Race Record
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Race Record
The cover of race records catalogue of Victor Talking Machine Company

Race records were 78-rpm phonograph records marketed to African Americans between the 1920s and 1940s.[1] They primarily contained race music, comprising various African-American musical genres, including blues, jazz, and gospel music, and also comedy. These records were, at the time, the majority of commercial recordings of African-American artists in the US. Few African-American artists were marketed to white audiences. Race records were marketed by Okeh Records,[2]Emerson Records,[3]Vocalion Records,[4]Victor Talking Machine Company,[5]Paramount Records, and several other companies.


Such records were labeled "race records" in reference to their marketing to African Americans, but white Americans gradually began to purchase such records as well. In the 16 October 1920 issue of the Chicago Defender, an African-American newspaper, an advertisement for Okeh records identified Mamie Smith as "Our Race Artist".[6] Most of the major recording companies issued "race" series of records from the mid-1920s to the 1940s.[7]

In hindsight the term race record may seem derogatory, but in the early 20th century the African-American press routinely used the term the Race to refer to African Americans as a whole and race man or race woman to refer to an African-American individual who showed pride in and support for African-American people and culture[8] (compare the cognate term la raza for Latin American cultural identity).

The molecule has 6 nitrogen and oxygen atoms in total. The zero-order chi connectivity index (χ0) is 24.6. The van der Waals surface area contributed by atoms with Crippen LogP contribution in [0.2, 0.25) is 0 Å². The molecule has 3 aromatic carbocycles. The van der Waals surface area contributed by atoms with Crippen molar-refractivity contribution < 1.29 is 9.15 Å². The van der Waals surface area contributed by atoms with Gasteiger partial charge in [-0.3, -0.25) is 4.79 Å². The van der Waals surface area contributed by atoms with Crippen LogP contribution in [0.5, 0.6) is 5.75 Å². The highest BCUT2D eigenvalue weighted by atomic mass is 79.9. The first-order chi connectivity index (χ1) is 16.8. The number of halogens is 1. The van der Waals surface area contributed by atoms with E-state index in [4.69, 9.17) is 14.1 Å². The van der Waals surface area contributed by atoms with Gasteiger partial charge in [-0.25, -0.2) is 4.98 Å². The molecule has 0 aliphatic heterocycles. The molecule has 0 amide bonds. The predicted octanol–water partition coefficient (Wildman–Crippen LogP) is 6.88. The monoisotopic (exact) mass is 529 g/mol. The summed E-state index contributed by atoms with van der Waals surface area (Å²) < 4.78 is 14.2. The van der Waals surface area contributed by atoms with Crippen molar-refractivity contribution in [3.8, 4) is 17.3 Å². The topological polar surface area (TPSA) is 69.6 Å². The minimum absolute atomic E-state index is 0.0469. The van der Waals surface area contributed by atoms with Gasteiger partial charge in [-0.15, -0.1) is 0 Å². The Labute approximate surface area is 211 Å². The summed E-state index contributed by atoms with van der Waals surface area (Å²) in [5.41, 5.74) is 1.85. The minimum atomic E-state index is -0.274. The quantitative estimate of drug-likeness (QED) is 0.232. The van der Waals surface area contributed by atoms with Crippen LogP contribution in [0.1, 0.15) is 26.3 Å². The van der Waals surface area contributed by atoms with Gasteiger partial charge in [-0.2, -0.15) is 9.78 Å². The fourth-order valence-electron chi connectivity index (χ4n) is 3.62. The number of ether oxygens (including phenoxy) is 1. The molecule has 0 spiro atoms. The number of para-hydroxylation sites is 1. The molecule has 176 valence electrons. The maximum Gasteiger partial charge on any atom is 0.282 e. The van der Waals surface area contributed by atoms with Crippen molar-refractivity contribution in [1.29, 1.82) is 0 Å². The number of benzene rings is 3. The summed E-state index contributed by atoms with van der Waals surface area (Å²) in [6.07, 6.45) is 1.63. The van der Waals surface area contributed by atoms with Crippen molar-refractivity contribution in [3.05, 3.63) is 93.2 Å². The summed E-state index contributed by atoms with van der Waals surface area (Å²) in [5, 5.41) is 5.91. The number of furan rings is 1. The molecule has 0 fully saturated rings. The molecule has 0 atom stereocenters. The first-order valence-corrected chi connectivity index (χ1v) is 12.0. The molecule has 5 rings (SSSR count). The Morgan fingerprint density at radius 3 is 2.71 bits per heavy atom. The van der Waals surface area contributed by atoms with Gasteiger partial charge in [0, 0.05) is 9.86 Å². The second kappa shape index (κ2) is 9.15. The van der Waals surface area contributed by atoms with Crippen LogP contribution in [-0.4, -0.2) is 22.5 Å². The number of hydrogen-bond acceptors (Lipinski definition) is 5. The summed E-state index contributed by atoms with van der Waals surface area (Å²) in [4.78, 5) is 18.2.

Transition to rhythm and blues

Billboard published a Race Records chart between 1945 and 1949, initially covering juke box plays and from 1948 also covering sales.[9] This was a revised version of the Harlem Hit Parade chart, which it had introduced in 1942.

In June 1949, at the suggestion of Billboard journalist Jerry Wexler, the magazine changed the name of the chart to Rhythm & Blues Records. Wexler wrote, "Race' was a common term then, a self-referral used by blacks...On the other hand, 'Race Records' didn't sit well...I came up with a handle I thought suited the music well - 'rhythm and blues.'... [It was] a label more appropriate to more enlightened times."[10] The chart has since undergone further name changes, becoming the Soul chart in August 1969, the Black chart in June 1982,[11] the R&B chart in October 1990, and the R&B/Hip-Hop chart in December 1999.[]

See also


  1. ^ Oliver, Paul. "Race record." Grove Music Online. Oxford Music Online. 13 Feb. 2015.
  2. ^ photo
  3. ^ photo Archived 2008-10-12 at the Wayback Machine.
  4. ^ photo Archived 2007-02-08 at the Wayback Machine.
  5. ^ photo
  6. ^ Killmeier, Matthew A. (2002). "Race Music". St. James Encyclopedia of Pop Culture. 
  7. ^ Gammond, Peter (1991). The Oxford Companion to Popular Music. p. 477.
  8. ^ Race Music: Chapter One
  9. ^ Killmeier, Matthew A. (2002). "'race music' and 'race records' were terms used to categorize practically all types of African-American music in the 1940s". St. James Encyclopedia of Pop Culture. 
  10. ^ Wexler, Jerry; Ritz, David (1993). Rhythm and the Blues: A Life in American Music. New York: Alfred A. Knopf. ISBN 0-224-03963-6.
  11. ^ George, Nelson (June 26, 1982). "Black Music Charts: What's in a Name?". Billboard. p. 10. 
  • Ramsey, Guthrie P., Jr. (2003). Race Music: Black Cultures from Bebop to Hip-Hop. Music of the African Diaspora, 7. Berkeley and London: University of California Press; Chicago, Illinois: Center for Black Music Research, Columbia College. ISBN 0-520-21048-4.
  • Foreman, Ronald C. Jr. (1969). Jazz and Race Records, 1920-32. University Microfilms International. 


External links

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